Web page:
While combining muscle relaxers and alcohol is generally not advised, there is evidence that baclofen can help treat alcohol use disorder. Baclofen can reduce binge and relapse drinking by helping control cravings.

You may be wondering how a muscle relaxant, baclofen, can help with alcohol addiction treatment. Baclofen works by activating the GABA-B receptors in the brain. When GABA receptors are activated, nerve cells become less likely to fire. Decreasing the firing rate of nerve cells makes us feel sleepy and calm. Alcohol also activates GABA receptors, which is why some people feel calm after drinking. Researchers believe2 that activating GABA receptors can help a person control their alcohol consumption, although no one is sure exactly how.

Baclofen may cause some side effects such as dizziness, drowsiness, weakness, or upset stomach. If you are pregnant or planning to become pregnant, your doctor should know before prescribing the medication.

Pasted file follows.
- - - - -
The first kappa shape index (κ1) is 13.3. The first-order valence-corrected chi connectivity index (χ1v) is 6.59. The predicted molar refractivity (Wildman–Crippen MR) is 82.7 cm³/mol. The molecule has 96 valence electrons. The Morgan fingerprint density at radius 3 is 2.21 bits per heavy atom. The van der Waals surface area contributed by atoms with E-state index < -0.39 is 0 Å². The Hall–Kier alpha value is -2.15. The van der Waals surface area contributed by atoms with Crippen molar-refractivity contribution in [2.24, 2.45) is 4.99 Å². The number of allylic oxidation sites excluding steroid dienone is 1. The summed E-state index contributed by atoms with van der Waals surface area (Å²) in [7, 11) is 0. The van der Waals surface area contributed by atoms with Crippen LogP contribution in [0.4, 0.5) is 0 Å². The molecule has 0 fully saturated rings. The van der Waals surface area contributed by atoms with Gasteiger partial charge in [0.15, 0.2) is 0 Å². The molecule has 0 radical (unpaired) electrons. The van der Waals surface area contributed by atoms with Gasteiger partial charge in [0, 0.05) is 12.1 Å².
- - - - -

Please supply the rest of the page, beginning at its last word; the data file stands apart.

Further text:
Related Post: Gabapentin and Alcohol Addiction: Can It Reduce Cravings?

Baclofen and Alcohol Addiction

Studies have shown that baclofen can reduce alcohol cravings and withdrawal symptoms.

One 2018 review of research3 detailed how baclofen affected the alcohol consumption of animals. The authors found that the medication suppressed alcohol drinking, alcohol seeking, and the reinforcement of alcohol seeking in rats and mice. It also reduced some alcohol withdrawal symptoms, such as tremors, anxiety behaviors, and seizures.

Researchers gave mice two different doses of baclofen in a 2010 study4. They found that the highest dose significantly decreased consumption and had sedative effects, which is why it can help those with insomnia.